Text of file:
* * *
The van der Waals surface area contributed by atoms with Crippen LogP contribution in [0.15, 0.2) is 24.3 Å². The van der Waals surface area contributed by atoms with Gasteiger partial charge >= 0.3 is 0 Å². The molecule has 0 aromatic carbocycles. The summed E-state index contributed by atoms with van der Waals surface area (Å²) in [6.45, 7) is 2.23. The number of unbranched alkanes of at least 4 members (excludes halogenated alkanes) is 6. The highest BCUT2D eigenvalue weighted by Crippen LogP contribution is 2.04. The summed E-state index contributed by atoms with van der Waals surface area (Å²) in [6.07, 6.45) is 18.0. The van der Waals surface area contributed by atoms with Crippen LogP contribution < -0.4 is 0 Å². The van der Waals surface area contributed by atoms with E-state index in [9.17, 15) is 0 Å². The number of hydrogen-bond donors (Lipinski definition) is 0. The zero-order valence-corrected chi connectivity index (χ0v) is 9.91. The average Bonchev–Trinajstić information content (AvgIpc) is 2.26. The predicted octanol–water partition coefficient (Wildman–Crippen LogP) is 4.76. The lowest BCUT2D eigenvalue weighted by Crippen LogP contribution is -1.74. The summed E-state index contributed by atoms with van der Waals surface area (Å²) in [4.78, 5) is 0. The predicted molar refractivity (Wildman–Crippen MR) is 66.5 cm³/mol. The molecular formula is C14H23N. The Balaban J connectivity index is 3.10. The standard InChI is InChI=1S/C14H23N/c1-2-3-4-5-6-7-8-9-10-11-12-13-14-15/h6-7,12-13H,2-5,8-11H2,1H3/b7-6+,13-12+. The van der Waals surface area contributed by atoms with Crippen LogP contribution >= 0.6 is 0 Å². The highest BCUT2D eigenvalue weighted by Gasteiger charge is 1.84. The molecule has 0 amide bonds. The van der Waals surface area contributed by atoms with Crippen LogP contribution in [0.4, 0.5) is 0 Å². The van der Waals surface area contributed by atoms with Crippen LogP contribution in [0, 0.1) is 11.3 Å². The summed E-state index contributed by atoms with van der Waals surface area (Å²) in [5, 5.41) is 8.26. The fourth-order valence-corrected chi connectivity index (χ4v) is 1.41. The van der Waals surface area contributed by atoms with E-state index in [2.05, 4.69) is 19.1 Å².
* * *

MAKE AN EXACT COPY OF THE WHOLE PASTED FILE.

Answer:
The van der Waals surface area contributed by atoms with Crippen LogP contribution in [0.15, 0.2) is 24.3 Å². The van der Waals surface area contributed by atoms with Gasteiger partial charge >= 0.3 is 0 Å². The molecule has 0 aromatic carbocycles. The summed E-state index contributed by atoms with van der Waals surface area (Å²) in [6.45, 7) is 2.23. The number of unbranched alkanes of at least 4 members (excludes halogenated alkanes) is 6. The highest BCUT2D eigenvalue weighted by Crippen LogP contribution is 2.04. The summed E-state index contributed by atoms with van der Waals surface area (Å²) in [6.07, 6.45) is 18.0. The van der Waals surface area contributed by atoms with Crippen LogP contribution < -0.4 is 0 Å². The van der Waals surface area contributed by atoms with E-state index in [9.17, 15) is 0 Å². The number of hydrogen-bond donors (Lipinski definition) is 0. The zero-order valence-corrected chi connectivity index (χ0v) is 9.91. The average Bonchev–Trinajstić information content (AvgIpc) is 2.26. The predicted octanol–water partition coefficient (Wildman–Crippen LogP) is 4.76. The lowest BCUT2D eigenvalue weighted by Crippen LogP contribution is -1.74. The summed E-state index contributed by atoms with van der Waals surface area (Å²) in [4.78, 5) is 0. The predicted molar refractivity (Wildman–Crippen MR) is 66.5 cm³/mol. The molecular formula is C14H23N. The Balaban J connectivity index is 3.10. The standard InChI is InChI=1S/C14H23N/c1-2-3-4-5-6-7-8-9-10-11-12-13-14-15/h6-7,12-13H,2-5,8-11H2,1H3/b7-6+,13-12+. The van der Waals surface area contributed by atoms with Crippen LogP contribution >= 0.6 is 0 Å². The highest BCUT2D eigenvalue weighted by Gasteiger charge is 1.84. The molecule has 0 amide bonds. The van der Waals surface area contributed by atoms with Crippen LogP contribution in [0.4, 0.5) is 0 Å². The van der Waals surface area contributed by atoms with Crippen LogP contribution in [0, 0.1) is 11.3 Å². The summed E-state index contributed by atoms with van der Waals surface area (Å²) in [5, 5.41) is 8.26. The fourth-order valence-corrected chi connectivity index (χ4v) is 1.41. The van der Waals surface area contributed by atoms with E-state index in [2.05, 4.69) is 19.1 Å².